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Injury Time Out With Capilano Rehab Centre: FIFA comes to Edmonton

| June 1, 2015 | Reply

Female soccer player with the ballIn a few days, Edmonton and Canada will welcome the world to the FIFA Women’s World Cup.  From June 6-July 5, 2015, Edmonton will host 11 matches at Commonwealth Stadium and we will all cheer on Canadian Captain Christine Sinclair and her teammates.  Go Canada Go!  Girls’ soccer will be front and center for the next month and like other elite level sports, there unfortunately will also be many sprains and strains.

Some of the most common girls’ soccer injuries that we see at Capilano are the following:

Ankle Sprains

These can happen anywhere and to any player: keeper, defender, or striker.  Your ankle gets rolled out, either by another player stepping onto your ankle or you roll the ankle you’ve planted when making a cross pass.

Knee Strains

No one knows for sure why, but women are more likely to strain their ACL’s. These usually occur when you are changing directions quickly, trying to make or avoid a tackle.  Often, but not always, you can hear a pop and then you have pain and swelling.  Medical collateral ligament strains also can happen, typically when you get a blow on the outside of your knee that stresses the inside of the knee.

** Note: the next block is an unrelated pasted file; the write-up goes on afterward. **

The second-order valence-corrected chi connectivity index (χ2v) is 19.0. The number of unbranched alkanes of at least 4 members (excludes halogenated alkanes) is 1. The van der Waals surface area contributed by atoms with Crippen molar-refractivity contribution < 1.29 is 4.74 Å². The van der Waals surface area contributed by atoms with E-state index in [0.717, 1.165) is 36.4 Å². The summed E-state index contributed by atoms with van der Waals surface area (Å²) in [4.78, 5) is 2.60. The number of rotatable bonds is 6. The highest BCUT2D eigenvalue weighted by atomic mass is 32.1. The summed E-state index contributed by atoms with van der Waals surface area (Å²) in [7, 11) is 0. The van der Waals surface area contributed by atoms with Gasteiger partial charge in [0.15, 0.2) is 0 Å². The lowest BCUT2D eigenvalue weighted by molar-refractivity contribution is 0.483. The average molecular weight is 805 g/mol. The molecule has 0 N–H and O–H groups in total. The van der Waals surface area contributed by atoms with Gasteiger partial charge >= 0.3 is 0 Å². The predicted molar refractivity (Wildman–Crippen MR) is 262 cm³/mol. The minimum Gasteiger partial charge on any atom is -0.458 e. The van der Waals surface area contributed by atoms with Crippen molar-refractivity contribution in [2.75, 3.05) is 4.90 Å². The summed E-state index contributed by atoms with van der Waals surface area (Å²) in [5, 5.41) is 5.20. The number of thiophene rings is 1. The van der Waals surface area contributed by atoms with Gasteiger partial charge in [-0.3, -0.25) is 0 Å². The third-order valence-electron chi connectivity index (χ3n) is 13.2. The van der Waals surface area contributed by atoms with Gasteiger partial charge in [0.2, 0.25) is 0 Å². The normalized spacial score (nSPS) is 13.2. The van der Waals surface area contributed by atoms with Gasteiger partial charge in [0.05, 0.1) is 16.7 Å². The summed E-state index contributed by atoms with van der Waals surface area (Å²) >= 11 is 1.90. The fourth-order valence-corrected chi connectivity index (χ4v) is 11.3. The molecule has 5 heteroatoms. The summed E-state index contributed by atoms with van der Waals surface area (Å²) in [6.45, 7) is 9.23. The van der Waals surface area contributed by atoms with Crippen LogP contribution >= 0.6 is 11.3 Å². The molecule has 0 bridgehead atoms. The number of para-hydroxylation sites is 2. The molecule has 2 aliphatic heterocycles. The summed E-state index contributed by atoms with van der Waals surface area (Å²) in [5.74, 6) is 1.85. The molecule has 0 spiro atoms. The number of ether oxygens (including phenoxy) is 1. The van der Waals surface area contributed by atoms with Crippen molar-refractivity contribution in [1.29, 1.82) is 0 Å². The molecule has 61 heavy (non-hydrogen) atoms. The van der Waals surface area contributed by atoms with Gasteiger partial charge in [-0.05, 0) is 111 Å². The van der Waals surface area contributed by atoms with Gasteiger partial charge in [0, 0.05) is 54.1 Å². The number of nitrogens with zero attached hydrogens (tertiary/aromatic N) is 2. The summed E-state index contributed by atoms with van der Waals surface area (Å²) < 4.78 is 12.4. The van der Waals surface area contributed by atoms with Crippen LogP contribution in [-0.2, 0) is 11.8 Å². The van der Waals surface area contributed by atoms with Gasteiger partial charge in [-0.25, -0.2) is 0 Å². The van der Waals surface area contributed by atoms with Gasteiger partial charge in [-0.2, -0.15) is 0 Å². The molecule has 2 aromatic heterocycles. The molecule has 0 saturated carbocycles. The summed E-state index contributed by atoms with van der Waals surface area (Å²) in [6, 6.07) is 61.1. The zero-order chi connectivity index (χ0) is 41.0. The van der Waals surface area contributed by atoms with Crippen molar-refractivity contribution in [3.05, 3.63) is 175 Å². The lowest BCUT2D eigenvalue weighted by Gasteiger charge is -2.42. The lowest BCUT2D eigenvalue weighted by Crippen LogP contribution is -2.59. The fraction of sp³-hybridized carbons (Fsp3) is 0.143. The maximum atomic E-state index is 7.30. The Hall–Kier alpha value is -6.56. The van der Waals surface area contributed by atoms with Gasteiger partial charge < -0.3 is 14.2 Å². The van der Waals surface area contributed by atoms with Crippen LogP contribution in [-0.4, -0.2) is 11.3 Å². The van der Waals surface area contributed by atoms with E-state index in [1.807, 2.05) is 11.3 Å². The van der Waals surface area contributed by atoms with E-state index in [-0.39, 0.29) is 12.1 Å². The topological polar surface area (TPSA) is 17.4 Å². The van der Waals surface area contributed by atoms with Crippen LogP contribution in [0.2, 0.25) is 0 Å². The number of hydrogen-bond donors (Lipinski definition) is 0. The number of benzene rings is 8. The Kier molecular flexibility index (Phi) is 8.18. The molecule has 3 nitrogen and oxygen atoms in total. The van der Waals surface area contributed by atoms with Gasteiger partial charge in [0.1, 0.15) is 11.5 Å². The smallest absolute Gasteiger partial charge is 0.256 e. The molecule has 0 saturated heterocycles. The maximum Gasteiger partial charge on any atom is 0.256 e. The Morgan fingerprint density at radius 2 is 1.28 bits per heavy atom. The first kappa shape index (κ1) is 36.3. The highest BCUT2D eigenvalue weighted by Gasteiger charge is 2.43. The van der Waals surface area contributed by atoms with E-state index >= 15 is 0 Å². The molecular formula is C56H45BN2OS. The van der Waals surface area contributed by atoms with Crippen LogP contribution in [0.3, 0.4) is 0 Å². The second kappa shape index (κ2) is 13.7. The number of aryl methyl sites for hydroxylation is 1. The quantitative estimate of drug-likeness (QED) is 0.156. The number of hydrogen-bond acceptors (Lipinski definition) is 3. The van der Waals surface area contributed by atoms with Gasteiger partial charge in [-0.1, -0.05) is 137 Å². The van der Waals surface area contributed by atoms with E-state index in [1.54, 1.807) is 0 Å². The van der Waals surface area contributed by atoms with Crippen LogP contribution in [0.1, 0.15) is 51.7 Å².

Hamstring Pulls

Hamstring pulls often happen with quick bursts of speed, either attacking or defending the box, and can range from minor strains to a larger tear of the muscle at the back of the upper thigh.

What to Do For Prevention

From a preventative point of view, you want to consider the following:

  • Warm up properly prior to play.
  • Check the field for slippery spots ahead of time
  • Ensure that you have a good off field training plyometric training program (especially for your knees)

What to Do If I Am Injured?

If rest, ice, compression and elevation are not helping, or if your injury is serious, call Capilano at 780-466-1104 and let our experienced physiotherapists assess you and recommend a personalized treatment plan.  We have helped professional, elite amateur and everyday rec soccer players wake up to pain-free living and to Go For the Gold! 


Category: Active Living, Community, Sports Rehab

About the Author ()

I am Capilano Rehab Centre’s Community Care Coordinator. I have been with Capilano Rehab for 9 years primarily as a Physio Assistant, but also as a Receptionist. I have a Physical Education Degree from the University of Alberta, which I will eventually use when my two young children are grown up. In the mean time I am enjoying helping people in the Community through my role as Community Care Coordinator and bringing awareness to how a Physiotherapist can help you get back to the activities you love the most!

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